At the same time, there has been little federal policy action regarding retail clinics, and little evidence exists about the potential costs and benefits of integrating retail clinics into federal programs and initiatives. Federal policymakers who oversee Medicare, Medicaid, and CHIP need information in order to help inform policies regarding retail clinics, including those related to coverage and reimbursement.

Study Purpose and Approach

To shed light on these issues, RAND was asked by the Office of the Assistant Secretary of Planning and Evaluation at the Department of Health and Human Services to assemble a picture of what is currently known about retail clinics, identify unanswered questions, and flag key issues for federal policy. The ultimate goal of this work is to improve understanding of retail clinics and clarify their potential role in the U.S. health care system.

Our approach to this work consisted of three tasks:

  • an environmental scan, consisting of a review of the peer-reviewed literature and the gray literature
  • semistructured qualitative interviews with representatives from the retail clinic industry, physician and nurse practitioner organizations, consumer organizations, the health insurance industry, urgent care centers, public health departments, and federal agencies. We also interviewed experts on health care topics, including quality of care, medical homes, and health care for the underserved.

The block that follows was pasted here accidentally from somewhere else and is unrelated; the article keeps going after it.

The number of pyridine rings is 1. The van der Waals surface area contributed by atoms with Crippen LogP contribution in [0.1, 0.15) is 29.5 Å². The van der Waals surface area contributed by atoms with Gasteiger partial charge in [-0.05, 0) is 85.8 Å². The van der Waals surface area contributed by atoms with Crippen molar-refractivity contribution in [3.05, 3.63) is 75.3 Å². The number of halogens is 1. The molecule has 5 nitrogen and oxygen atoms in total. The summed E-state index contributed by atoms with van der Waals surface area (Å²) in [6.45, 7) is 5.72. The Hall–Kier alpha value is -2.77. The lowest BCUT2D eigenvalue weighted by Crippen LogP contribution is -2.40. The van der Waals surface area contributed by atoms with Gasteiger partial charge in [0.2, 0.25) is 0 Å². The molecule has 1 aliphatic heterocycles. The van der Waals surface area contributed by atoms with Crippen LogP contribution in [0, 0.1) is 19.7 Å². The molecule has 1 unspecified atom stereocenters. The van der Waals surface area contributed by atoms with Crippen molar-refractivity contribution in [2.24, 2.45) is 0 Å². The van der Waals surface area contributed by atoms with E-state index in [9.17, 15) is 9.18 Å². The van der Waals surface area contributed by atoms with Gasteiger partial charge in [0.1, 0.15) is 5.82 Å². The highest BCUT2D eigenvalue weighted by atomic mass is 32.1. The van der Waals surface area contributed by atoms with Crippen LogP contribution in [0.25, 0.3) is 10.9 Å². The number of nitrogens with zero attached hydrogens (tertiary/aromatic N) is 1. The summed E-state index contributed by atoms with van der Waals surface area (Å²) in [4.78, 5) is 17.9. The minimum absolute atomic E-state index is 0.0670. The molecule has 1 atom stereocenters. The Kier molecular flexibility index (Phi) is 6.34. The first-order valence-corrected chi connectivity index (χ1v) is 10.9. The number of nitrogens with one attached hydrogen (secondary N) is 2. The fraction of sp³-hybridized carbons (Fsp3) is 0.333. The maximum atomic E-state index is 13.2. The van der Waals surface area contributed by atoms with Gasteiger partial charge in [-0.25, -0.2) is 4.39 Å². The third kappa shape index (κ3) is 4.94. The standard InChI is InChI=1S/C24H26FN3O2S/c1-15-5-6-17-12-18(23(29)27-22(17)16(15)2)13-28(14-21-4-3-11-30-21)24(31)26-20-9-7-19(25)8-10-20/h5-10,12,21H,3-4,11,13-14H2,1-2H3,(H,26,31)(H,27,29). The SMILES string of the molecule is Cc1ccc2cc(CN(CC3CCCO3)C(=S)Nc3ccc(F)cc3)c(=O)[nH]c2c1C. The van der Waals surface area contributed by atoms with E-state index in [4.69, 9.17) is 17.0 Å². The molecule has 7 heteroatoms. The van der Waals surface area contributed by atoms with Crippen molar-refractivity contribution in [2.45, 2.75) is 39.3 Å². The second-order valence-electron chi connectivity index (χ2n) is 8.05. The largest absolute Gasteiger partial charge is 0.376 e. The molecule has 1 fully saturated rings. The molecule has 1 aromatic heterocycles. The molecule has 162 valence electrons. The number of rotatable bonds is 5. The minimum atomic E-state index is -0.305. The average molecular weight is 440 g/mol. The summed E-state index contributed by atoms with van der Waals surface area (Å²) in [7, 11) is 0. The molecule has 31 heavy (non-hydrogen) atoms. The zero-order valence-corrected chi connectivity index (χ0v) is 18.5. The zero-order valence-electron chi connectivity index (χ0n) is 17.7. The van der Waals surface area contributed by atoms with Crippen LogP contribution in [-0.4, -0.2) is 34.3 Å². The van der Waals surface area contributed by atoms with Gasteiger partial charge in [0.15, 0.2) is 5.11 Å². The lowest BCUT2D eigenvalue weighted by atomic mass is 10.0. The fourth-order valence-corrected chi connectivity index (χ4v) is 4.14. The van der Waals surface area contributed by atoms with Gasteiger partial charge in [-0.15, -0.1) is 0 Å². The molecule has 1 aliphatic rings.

• an expert panel meeting to which nine experts were invited and which was open to federal audiences and the public.

Key Findings: Current Knowledge and Understanding of Retail Clinics

We have synthesized the results from these three tasks and organized them into seven topic areas: (1) utilization, (2) the relationship of retail clinics to other parts of the health care system, (3) access to care for the medically underserved, (4) the business models under which retail clinics operate, (5) cost and insurance coverage, (6) quality of care, and (7) emerging trends. The following subsections summarize the results in each of these areas.